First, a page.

Speaking of Pets: Can your dog eat human food?
Speaking of Pets
Last time, I talked about your dog and dairy foods, but what about other human foods?
The “OK” Group
This group contains many things we commonly give our dogs: peanut butter, leftover meats and fish, rice and grains, bread, popcorn and eggs.
Most fruits and vegetables are fine to feed your dog, with some notable exceptions. In the fruit category are berries, melons, bananas, pears and pineapple. Apples and stone fruit are also fine, but remove the seeds and pits, which degrade into hydrogen cyanide when ingested. Good veggies include carrots, green beans, potatoes, broccoli, brussels sprouts, squash, lettuces, beets, peas and store-bought mushrooms. Unless you’re an expert mycologist, never allow your dog to eat wild mushrooms.
The “Sometimes OK, Sometimes Not” Group
Chief within this group is dairy.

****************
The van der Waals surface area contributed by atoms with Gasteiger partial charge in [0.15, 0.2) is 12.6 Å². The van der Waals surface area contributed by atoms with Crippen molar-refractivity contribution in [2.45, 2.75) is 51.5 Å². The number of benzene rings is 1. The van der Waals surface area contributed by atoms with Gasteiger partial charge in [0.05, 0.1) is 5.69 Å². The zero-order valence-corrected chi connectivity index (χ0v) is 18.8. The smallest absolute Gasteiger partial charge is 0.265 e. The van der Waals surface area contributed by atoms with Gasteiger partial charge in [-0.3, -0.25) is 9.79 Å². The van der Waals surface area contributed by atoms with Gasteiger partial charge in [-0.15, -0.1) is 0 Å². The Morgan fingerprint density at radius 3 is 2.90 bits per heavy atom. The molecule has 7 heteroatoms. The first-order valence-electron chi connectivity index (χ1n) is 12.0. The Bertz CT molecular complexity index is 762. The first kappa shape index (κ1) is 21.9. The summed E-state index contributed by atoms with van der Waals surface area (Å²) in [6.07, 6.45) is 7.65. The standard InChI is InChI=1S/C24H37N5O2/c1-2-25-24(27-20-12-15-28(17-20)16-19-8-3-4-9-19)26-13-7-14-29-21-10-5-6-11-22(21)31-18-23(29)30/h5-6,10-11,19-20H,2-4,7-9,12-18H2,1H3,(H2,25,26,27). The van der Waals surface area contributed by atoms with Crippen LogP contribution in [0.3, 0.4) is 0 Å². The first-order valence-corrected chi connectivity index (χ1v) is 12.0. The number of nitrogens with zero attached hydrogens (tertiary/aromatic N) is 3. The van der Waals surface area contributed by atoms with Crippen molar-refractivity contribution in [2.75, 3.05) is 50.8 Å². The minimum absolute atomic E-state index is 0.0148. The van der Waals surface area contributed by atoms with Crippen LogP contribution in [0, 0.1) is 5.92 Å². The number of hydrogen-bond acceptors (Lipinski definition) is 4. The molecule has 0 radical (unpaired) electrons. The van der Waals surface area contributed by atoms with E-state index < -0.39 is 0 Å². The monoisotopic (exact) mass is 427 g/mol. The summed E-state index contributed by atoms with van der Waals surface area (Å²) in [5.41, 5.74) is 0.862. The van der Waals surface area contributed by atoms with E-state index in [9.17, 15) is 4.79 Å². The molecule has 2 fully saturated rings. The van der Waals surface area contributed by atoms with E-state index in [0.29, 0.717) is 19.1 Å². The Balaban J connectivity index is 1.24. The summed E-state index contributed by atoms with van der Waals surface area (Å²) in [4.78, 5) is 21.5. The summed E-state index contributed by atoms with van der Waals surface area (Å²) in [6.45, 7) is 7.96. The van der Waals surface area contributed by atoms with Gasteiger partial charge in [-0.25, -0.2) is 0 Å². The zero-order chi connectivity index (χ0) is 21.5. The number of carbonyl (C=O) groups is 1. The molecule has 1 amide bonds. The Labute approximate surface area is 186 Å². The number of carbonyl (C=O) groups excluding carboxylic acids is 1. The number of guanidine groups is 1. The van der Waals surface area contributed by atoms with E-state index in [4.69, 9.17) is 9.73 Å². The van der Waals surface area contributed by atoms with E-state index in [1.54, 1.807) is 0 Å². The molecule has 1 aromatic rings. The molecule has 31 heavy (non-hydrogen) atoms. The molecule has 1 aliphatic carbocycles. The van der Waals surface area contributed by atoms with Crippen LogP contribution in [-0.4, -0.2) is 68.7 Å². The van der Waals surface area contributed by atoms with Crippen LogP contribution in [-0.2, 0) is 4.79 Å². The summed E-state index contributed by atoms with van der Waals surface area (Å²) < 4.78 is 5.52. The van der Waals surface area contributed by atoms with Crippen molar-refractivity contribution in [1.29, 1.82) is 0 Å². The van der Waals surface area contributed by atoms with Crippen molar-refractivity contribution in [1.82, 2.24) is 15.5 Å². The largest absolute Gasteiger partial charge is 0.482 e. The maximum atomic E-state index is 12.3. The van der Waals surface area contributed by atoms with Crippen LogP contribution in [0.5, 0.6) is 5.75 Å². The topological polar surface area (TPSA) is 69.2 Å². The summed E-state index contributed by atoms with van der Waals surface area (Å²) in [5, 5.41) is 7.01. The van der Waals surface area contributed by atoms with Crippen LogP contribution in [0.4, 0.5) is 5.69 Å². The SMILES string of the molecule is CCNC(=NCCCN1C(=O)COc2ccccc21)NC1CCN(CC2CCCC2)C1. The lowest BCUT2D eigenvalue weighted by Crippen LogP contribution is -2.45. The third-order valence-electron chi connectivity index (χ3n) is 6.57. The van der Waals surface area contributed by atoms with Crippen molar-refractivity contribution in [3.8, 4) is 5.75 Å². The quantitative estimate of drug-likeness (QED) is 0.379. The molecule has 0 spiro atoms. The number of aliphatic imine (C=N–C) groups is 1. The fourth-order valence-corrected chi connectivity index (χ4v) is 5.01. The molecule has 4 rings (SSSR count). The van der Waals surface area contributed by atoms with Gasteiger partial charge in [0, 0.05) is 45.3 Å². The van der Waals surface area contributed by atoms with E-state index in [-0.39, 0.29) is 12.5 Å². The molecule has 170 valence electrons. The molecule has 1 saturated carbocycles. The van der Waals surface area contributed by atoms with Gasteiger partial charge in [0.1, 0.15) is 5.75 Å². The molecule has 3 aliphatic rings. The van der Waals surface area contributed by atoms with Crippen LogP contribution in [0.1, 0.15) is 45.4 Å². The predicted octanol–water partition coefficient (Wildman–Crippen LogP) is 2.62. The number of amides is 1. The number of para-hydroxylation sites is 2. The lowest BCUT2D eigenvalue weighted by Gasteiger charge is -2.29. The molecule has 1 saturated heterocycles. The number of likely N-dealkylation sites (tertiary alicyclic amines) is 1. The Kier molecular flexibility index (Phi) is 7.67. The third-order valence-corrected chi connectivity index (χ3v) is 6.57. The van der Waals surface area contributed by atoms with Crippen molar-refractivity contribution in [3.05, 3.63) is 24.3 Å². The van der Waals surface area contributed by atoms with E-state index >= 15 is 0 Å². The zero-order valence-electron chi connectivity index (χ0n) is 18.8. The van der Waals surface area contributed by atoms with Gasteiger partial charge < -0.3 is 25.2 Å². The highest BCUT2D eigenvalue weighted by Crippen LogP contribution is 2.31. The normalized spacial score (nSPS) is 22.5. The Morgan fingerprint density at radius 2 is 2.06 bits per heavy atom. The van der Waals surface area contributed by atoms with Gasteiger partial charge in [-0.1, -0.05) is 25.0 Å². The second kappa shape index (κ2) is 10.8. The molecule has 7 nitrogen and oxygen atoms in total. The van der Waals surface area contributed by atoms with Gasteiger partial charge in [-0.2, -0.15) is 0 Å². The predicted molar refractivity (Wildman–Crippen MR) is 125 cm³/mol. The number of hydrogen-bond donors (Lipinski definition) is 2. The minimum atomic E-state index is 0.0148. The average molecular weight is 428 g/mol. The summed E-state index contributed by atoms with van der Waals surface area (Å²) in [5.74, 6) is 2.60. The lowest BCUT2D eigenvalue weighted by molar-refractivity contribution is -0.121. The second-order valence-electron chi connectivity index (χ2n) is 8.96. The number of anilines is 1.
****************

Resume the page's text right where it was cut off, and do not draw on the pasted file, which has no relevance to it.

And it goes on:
But then there are raw meaty bones. Many veterinary experts give them the thumbs-up, but others advise caution. While it’s probably safe for your dog to chew on raw chicken or turkey necks and raw chicken wings, they can harbor salmonella and other bacteria. Raw lamb or beef bones are usually fine, but remember that your dog could choke on any bone if it’s swallowed without being thoroughly chewed.
The “Never” Group
We all know that dogs should never eat: chocolate, grapes and raisins. But did you know that onions, garlic, avocados, lemons, limes, black walnuts and macadamia nuts are also forbidden foods? Coffee, tea, alcohol, yeast dough, raw eggs and foods containing Xylitol are also no-nos.
Avoid giving your pup fat trimmings and poultry skin, which can lead to pancreatitis and, of course, obesity.
Never give your dog cooked bones, especially those from poultry, as they can splinter and severely damage the mouth and intestinal tract.
As a general rule, human foods should be fed to humans, not dogs. But dog lovers being dog lovers, we sometimes like to give our pets something special from the table or fridge or cupboard. That’s fine, as long as it’s not harmful; just remember the old saying, “everything in moderation.”
Joan Merriam lives in Northern California with her golden retriever Joey and Maine coon cat Indy. She emphasizes that she’s not a veterinarian or animal behaviorist — just an animal lover who’s been writing about pets since 2012. You can reach her at email@example.com.